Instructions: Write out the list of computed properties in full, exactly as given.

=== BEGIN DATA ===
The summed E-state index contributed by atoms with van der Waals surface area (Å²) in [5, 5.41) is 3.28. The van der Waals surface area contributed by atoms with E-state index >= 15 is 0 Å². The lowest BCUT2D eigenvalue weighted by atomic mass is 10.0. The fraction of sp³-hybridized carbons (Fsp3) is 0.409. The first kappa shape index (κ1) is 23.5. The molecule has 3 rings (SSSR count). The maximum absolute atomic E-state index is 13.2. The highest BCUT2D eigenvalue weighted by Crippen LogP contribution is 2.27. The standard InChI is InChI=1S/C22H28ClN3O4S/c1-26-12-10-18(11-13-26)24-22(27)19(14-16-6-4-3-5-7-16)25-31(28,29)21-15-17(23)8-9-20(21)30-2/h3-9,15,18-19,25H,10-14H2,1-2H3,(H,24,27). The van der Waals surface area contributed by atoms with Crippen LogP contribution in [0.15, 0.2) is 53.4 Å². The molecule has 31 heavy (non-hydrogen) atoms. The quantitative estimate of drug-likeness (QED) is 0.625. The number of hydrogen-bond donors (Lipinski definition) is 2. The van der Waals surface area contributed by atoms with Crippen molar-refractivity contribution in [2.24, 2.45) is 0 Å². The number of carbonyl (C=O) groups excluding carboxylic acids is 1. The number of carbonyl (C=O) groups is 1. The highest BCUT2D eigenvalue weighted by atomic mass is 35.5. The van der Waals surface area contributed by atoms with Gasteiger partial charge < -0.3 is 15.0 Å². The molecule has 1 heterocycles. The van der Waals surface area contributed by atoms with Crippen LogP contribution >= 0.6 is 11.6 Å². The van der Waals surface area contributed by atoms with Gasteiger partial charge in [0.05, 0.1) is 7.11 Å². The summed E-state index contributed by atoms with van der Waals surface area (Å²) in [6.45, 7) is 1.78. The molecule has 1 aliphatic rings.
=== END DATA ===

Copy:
The summed E-state index contributed by atoms with van der Waals surface area (Å²) in [5, 5.41) is 3.28. The van der Waals surface area contributed by atoms with E-state index >= 15 is 0 Å². The lowest BCUT2D eigenvalue weighted by atomic mass is 10.0. The fraction of sp³-hybridized carbons (Fsp3) is 0.409. The first kappa shape index (κ1) is 23.5. The molecule has 3 rings (SSSR count). The maximum absolute atomic E-state index is 13.2. The highest BCUT2D eigenvalue weighted by Crippen LogP contribution is 2.27. The standard InChI is InChI=1S/C22H28ClN3O4S/c1-26-12-10-18(11-13-26)24-22(27)19(14-16-6-4-3-5-7-16)25-31(28,29)21-15-17(23)8-9-20(21)30-2/h3-9,15,18-19,25H,10-14H2,1-2H3,(H,24,27). The van der Waals surface area contributed by atoms with Crippen LogP contribution in [0.15, 0.2) is 53.4 Å². The molecule has 31 heavy (non-hydrogen) atoms. The quantitative estimate of drug-likeness (QED) is 0.625. The number of hydrogen-bond donors (Lipinski definition) is 2. The van der Waals surface area contributed by atoms with Crippen molar-refractivity contribution in [2.24, 2.45) is 0 Å². The number of carbonyl (C=O) groups excluding carboxylic acids is 1. The number of carbonyl (C=O) groups is 1. The highest BCUT2D eigenvalue weighted by atomic mass is 35.5. The van der Waals surface area contributed by atoms with Gasteiger partial charge < -0.3 is 15.0 Å². The molecule has 1 heterocycles. The van der Waals surface area contributed by atoms with Crippen LogP contribution >= 0.6 is 11.6 Å². The van der Waals surface area contributed by atoms with Gasteiger partial charge in [0.05, 0.1) is 7.11 Å². The summed E-state index contributed by atoms with van der Waals surface area (Å²) in [6.45, 7) is 1.78. The molecule has 1 aliphatic rings.